In Generation to Generation: Family Process in Church and Synagogue (New York: Guilford Press, 1985), 22, Rabbi Edwin Friedman asked, Which of your ancestors really ordained you?
 Frances quite disliked being called Hannah according to her niece Anita Brechbill, telephone conversation with the author, July 24, 2013.
 Earl D. Brechbill, Ancestry of John and Henrietta Davidson Brechbill, 55-57; S. J. Kleinberg, Women in the United States 1830-1945 (New Brunswick, NJ: Rutgers University Press, 1999), 140; Elizabeth Jane Errington, Wives and Mothers, School Mistresses and Scullery Maids: Working Women in Upper Canada 1790-1840 (Montreal: McGill Queen’s University Press,1995), 20-21.
 Nancy M. Theriot, Mothers & Daughters in Nineteenth-Century America: The Biosocial Construction of Femininity (Lexington, KY: The University Press of Kentucky, 1996), 12-13, 120.
 M. J. Heisey, Peace and Persistence: Tracing the Brethren in Christ Peace Witness through Three Generations (Kent, OH: Kent State University Press, 2003), 8; D. Ray Heisey, Healing Body and Soul: The Life and Times of Dr. W.O. Baker 1827-1916 (Grantham, PA: Brethren in Christ History Society, 2004), 279; Kleinberg, Women in the United States, 157.
 HFD Diaries, March 31, 1881.
 Ibid., January 22, 1881.
 James Garfield was raised by his widowed mother who struggled to maintain her family on an impoverished farm in Ohio. A Republican, he was elected President on March 4, 1881, 12 days before Frances’s speech. “James Garfield,” Encyclopaedia Britannica, accessed June 7, 2017, https://www.britannica.com/biography/James-A-Garfield.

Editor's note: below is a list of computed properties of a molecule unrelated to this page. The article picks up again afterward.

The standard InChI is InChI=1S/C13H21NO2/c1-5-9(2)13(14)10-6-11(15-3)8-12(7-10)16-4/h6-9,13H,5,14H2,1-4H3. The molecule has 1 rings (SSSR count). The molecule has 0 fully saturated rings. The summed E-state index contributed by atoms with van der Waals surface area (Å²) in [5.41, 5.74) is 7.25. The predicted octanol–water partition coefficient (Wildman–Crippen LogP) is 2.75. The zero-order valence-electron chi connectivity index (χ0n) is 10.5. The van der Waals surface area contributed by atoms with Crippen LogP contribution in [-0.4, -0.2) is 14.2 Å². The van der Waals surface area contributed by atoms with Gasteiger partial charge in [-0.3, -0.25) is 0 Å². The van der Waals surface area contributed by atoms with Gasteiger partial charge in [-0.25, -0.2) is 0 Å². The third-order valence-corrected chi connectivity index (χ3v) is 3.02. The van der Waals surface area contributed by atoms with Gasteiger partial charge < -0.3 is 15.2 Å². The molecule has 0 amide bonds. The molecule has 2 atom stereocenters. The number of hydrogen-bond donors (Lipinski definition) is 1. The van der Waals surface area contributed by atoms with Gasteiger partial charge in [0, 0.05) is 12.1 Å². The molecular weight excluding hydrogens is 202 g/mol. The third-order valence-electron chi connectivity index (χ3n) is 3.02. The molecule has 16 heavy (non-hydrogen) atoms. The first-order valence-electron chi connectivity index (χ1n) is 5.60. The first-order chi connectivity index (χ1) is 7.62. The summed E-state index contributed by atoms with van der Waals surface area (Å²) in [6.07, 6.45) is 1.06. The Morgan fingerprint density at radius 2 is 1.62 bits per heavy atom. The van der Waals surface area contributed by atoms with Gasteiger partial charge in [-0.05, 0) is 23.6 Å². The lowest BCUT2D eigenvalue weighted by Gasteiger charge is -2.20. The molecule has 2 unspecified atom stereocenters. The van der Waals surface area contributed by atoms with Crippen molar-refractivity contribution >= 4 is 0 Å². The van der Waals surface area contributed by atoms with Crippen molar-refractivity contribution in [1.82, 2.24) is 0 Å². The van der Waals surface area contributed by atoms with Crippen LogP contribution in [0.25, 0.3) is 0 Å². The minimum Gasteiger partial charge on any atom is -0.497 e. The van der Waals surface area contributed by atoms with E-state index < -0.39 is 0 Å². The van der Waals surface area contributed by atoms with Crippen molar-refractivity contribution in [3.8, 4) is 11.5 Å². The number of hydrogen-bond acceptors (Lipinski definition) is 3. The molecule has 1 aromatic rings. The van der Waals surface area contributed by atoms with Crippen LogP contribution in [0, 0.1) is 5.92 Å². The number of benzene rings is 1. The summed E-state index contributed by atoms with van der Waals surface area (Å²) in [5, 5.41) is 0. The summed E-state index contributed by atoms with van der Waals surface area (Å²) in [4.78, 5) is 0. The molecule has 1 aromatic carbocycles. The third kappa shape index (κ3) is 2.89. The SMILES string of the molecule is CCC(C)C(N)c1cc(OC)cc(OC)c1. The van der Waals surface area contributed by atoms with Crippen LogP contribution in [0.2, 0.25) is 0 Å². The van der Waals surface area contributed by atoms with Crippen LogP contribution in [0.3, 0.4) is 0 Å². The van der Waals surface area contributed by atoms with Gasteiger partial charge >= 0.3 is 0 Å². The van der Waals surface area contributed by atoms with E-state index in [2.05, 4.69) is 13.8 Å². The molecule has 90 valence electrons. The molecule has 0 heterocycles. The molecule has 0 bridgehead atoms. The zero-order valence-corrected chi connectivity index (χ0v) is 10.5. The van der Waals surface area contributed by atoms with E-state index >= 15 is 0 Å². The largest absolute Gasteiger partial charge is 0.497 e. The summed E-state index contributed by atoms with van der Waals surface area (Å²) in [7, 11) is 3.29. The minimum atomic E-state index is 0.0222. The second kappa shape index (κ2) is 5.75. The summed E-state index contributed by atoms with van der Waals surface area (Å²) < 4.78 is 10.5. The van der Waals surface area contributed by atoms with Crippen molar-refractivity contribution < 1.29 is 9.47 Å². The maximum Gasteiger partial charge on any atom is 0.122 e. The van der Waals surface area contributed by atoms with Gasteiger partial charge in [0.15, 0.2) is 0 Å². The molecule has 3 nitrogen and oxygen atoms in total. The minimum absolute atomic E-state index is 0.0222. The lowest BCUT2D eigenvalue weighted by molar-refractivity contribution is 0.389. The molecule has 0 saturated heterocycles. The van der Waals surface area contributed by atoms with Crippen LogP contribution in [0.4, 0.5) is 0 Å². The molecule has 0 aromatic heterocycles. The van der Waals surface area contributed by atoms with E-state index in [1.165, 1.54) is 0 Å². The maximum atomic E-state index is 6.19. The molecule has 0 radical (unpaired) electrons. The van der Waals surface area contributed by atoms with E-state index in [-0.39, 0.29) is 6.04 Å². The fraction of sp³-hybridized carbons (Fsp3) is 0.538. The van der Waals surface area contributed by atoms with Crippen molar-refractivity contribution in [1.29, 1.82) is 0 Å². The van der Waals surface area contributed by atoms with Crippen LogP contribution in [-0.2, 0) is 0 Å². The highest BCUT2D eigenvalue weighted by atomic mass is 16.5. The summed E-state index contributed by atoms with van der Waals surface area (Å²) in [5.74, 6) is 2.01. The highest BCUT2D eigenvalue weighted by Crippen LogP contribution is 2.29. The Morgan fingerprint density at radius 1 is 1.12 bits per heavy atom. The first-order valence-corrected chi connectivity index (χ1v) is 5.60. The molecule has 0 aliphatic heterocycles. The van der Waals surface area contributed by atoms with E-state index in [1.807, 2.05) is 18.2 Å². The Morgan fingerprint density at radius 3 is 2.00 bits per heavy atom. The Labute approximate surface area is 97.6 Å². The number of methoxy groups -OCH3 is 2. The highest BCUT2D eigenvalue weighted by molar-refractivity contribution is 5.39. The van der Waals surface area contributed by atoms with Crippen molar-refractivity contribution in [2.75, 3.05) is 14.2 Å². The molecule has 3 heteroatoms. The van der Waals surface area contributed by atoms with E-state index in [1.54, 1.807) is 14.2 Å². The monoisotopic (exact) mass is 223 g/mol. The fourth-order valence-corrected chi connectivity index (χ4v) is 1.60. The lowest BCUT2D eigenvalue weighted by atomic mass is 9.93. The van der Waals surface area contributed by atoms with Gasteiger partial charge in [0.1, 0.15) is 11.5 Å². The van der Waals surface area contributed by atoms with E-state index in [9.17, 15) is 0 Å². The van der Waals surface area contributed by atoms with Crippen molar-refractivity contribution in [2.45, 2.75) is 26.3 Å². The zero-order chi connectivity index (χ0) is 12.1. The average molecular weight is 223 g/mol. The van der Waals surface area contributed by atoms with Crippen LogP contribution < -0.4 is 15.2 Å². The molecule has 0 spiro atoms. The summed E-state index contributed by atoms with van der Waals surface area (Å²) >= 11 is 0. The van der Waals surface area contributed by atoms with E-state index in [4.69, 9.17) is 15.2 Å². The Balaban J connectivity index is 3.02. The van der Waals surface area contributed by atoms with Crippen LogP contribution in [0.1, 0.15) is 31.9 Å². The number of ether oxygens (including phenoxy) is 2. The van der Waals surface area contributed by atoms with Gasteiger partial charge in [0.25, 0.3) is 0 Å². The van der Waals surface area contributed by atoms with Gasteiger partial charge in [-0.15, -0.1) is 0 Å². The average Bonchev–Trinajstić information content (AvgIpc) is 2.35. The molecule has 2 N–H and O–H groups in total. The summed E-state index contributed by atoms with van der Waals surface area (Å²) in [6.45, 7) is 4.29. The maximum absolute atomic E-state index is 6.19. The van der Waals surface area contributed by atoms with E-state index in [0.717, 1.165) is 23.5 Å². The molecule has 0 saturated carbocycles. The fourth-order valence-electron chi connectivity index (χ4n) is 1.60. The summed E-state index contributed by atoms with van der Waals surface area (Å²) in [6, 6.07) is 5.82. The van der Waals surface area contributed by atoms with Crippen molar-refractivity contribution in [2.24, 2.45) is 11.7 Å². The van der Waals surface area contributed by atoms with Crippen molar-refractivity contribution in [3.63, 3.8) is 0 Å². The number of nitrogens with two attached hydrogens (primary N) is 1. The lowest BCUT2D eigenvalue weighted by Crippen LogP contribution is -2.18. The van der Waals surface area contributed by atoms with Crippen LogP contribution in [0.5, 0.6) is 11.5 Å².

HFD Diaries, March 16, 1881.
 Ibid., February 11, 1881.
 Biographical and Historical Cyclopedia of Westmoreland County, Pennsylvania, comp. and ed. John M. Gresham (Philadelphia, PA: John M. Gresham and Co., 1890), 78.
 Carlton Wittlinger, Quest for Piety and Obedience: The Story of the Brethren in Christ (Nappanee, IN: Evangel Press, 1978), 107; M. J. Heisey, Peace and Persistence, 7.
 On the significance of the post for communication as geographic distance separated families in nineteenth century United States, see David M. Henkin, The Postal Age: The Emergence of Modern Communications in Nineteenth-Century America (Chicago: University of Chicago Press, 2006), 3-4.
 HFD Diaries, January 30, 1881.
 Durnbaugh, Fruit of the Vine, 292; D. Ray Heisey, Healing Body and Soul, 318.
 Lucille Marr, “Reverend Henry Davidson (1823-1903): Maintaining and Creating Boundaries,” in Historical Papers 2014, Canadian Society of Church History, ed. Bruce L. Guenther, Todd Webb, and Marilyn Färdig Whiteley (n.p.: Canadian Society of Church History, 2014), 9.
 Sider, “Hannah Frances Davidson,” 161.
 Kleinberg, Women in the United States, 136; Sharp, Educational History of the Church of the Brethren, 96, 146.
 Earl D. Brechbill, Ancestry of John and Henrietta Davidson Brechbill, 58; Sider, “Hannah Frances Davidson,” 162.
 Kleinburg, Women in the United States, 133-34.
 Durnbaugh, Fruit of the Vine, 324.
 Sharp, Educational History of the Church of the Brethren, 188.
 HFD Diaries, March 2, 1895.